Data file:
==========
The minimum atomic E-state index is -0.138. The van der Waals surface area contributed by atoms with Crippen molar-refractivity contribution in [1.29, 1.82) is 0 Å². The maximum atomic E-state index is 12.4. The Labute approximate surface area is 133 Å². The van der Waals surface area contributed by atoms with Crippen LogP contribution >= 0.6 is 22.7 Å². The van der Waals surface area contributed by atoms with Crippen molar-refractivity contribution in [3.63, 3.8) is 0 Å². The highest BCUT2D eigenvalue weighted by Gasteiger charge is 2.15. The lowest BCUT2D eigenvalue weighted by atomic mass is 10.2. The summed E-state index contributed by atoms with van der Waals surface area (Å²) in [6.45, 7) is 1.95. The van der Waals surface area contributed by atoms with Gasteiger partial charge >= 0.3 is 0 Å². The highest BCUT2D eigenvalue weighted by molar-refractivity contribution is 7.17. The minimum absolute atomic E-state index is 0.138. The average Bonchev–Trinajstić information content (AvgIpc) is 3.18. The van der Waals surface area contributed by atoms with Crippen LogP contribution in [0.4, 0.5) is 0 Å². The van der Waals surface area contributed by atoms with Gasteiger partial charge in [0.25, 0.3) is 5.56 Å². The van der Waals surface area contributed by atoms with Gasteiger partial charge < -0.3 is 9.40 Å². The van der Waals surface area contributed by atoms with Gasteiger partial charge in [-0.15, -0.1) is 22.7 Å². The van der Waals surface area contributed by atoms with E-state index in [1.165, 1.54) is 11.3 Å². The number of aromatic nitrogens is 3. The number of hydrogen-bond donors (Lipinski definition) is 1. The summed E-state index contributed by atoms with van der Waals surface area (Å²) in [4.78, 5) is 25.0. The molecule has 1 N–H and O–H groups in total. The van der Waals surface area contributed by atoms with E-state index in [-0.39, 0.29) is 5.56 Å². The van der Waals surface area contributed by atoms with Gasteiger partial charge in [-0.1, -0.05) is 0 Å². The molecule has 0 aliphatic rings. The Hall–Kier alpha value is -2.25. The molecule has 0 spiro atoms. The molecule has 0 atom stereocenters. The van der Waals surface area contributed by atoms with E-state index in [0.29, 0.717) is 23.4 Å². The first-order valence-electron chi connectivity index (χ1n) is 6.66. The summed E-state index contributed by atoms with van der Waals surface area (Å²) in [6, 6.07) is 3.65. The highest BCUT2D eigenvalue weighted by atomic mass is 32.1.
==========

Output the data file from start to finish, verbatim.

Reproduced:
The minimum atomic E-state index is -0.138. The van der Waals surface area contributed by atoms with Crippen molar-refractivity contribution in [1.29, 1.82) is 0 Å². The maximum atomic E-state index is 12.4. The Labute approximate surface area is 133 Å². The van der Waals surface area contributed by atoms with Crippen LogP contribution >= 0.6 is 22.7 Å². The van der Waals surface area contributed by atoms with Crippen molar-refractivity contribution in [3.63, 3.8) is 0 Å². The highest BCUT2D eigenvalue weighted by Gasteiger charge is 2.15. The lowest BCUT2D eigenvalue weighted by atomic mass is 10.2. The summed E-state index contributed by atoms with van der Waals surface area (Å²) in [6.45, 7) is 1.95. The van der Waals surface area contributed by atoms with Gasteiger partial charge >= 0.3 is 0 Å². The highest BCUT2D eigenvalue weighted by molar-refractivity contribution is 7.17. The minimum absolute atomic E-state index is 0.138. The average Bonchev–Trinajstić information content (AvgIpc) is 3.18. The van der Waals surface area contributed by atoms with Crippen LogP contribution in [0.4, 0.5) is 0 Å². The van der Waals surface area contributed by atoms with Gasteiger partial charge in [0.25, 0.3) is 5.56 Å². The van der Waals surface area contributed by atoms with Gasteiger partial charge < -0.3 is 9.40 Å². The van der Waals surface area contributed by atoms with Gasteiger partial charge in [-0.15, -0.1) is 22.7 Å². The van der Waals surface area contributed by atoms with E-state index in [1.165, 1.54) is 11.3 Å². The number of aromatic nitrogens is 3. The number of hydrogen-bond donors (Lipinski definition) is 1. The summed E-state index contributed by atoms with van der Waals surface area (Å²) in [4.78, 5) is 25.0. The molecule has 1 N–H and O–H groups in total. The van der Waals surface area contributed by atoms with E-state index in [-0.39, 0.29) is 5.56 Å². The van der Waals surface area contributed by atoms with Gasteiger partial charge in [-0.1, -0.05) is 0 Å². The molecule has 0 aliphatic rings. The Hall–Kier alpha value is -2.25. The molecule has 0 spiro atoms. The molecule has 0 atom stereocenters. The van der Waals surface area contributed by atoms with E-state index in [0.29, 0.717) is 23.4 Å². The first-order valence-electron chi connectivity index (χ1n) is 6.66. The summed E-state index contributed by atoms with van der Waals surface area (Å²) in [6, 6.07) is 3.65. The highest BCUT2D eigenvalue weighted by atomic mass is 32.1.